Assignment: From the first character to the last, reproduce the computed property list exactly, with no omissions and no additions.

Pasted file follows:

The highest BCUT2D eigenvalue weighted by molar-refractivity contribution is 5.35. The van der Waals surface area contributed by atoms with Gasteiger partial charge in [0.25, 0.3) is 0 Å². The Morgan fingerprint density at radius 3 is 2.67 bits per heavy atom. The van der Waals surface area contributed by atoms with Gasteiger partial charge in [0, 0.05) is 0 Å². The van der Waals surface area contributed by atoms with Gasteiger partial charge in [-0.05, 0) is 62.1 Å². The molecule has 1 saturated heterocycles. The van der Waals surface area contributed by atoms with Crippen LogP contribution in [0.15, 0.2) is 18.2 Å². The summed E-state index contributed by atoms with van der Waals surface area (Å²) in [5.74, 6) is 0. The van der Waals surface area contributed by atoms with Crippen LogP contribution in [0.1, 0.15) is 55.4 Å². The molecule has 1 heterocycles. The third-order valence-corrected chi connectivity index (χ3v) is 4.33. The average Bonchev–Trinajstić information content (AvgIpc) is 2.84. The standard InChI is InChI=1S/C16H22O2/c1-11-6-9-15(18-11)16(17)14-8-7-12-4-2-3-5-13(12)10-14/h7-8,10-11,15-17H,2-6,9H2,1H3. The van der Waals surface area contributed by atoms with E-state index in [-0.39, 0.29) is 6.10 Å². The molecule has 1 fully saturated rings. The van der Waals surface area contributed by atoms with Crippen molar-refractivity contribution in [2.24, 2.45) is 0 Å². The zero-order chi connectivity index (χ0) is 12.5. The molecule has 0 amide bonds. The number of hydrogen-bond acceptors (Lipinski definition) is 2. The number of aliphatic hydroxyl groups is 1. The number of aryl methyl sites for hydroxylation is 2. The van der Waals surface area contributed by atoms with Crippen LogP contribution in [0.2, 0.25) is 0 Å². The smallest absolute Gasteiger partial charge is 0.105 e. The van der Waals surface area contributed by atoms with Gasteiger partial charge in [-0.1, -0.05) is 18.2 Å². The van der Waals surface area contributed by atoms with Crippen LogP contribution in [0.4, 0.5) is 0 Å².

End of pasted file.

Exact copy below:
The highest BCUT2D eigenvalue weighted by molar-refractivity contribution is 5.35. The van der Waals surface area contributed by atoms with Gasteiger partial charge in [0.25, 0.3) is 0 Å². The Morgan fingerprint density at radius 3 is 2.67 bits per heavy atom. The van der Waals surface area contributed by atoms with Gasteiger partial charge in [0, 0.05) is 0 Å². The van der Waals surface area contributed by atoms with Gasteiger partial charge in [-0.05, 0) is 62.1 Å². The molecule has 1 saturated heterocycles. The van der Waals surface area contributed by atoms with Crippen LogP contribution in [0.15, 0.2) is 18.2 Å². The summed E-state index contributed by atoms with van der Waals surface area (Å²) in [5.74, 6) is 0. The van der Waals surface area contributed by atoms with Crippen LogP contribution in [0.1, 0.15) is 55.4 Å². The molecule has 1 heterocycles. The third-order valence-corrected chi connectivity index (χ3v) is 4.33. The average Bonchev–Trinajstić information content (AvgIpc) is 2.84. The standard InChI is InChI=1S/C16H22O2/c1-11-6-9-15(18-11)16(17)14-8-7-12-4-2-3-5-13(12)10-14/h7-8,10-11,15-17H,2-6,9H2,1H3. The van der Waals surface area contributed by atoms with E-state index in [-0.39, 0.29) is 6.10 Å². The molecule has 1 fully saturated rings. The van der Waals surface area contributed by atoms with Crippen molar-refractivity contribution in [2.24, 2.45) is 0 Å². The zero-order chi connectivity index (χ0) is 12.5. The molecule has 0 amide bonds. The number of hydrogen-bond acceptors (Lipinski definition) is 2. The number of aliphatic hydroxyl groups is 1. The number of aryl methyl sites for hydroxylation is 2. The van der Waals surface area contributed by atoms with Crippen LogP contribution in [0.2, 0.25) is 0 Å². The smallest absolute Gasteiger partial charge is 0.105 e. The van der Waals surface area contributed by atoms with Gasteiger partial charge in [-0.1, -0.05) is 18.2 Å². The van der Waals surface area contributed by atoms with Crippen LogP contribution in [0.4, 0.5) is 0 Å².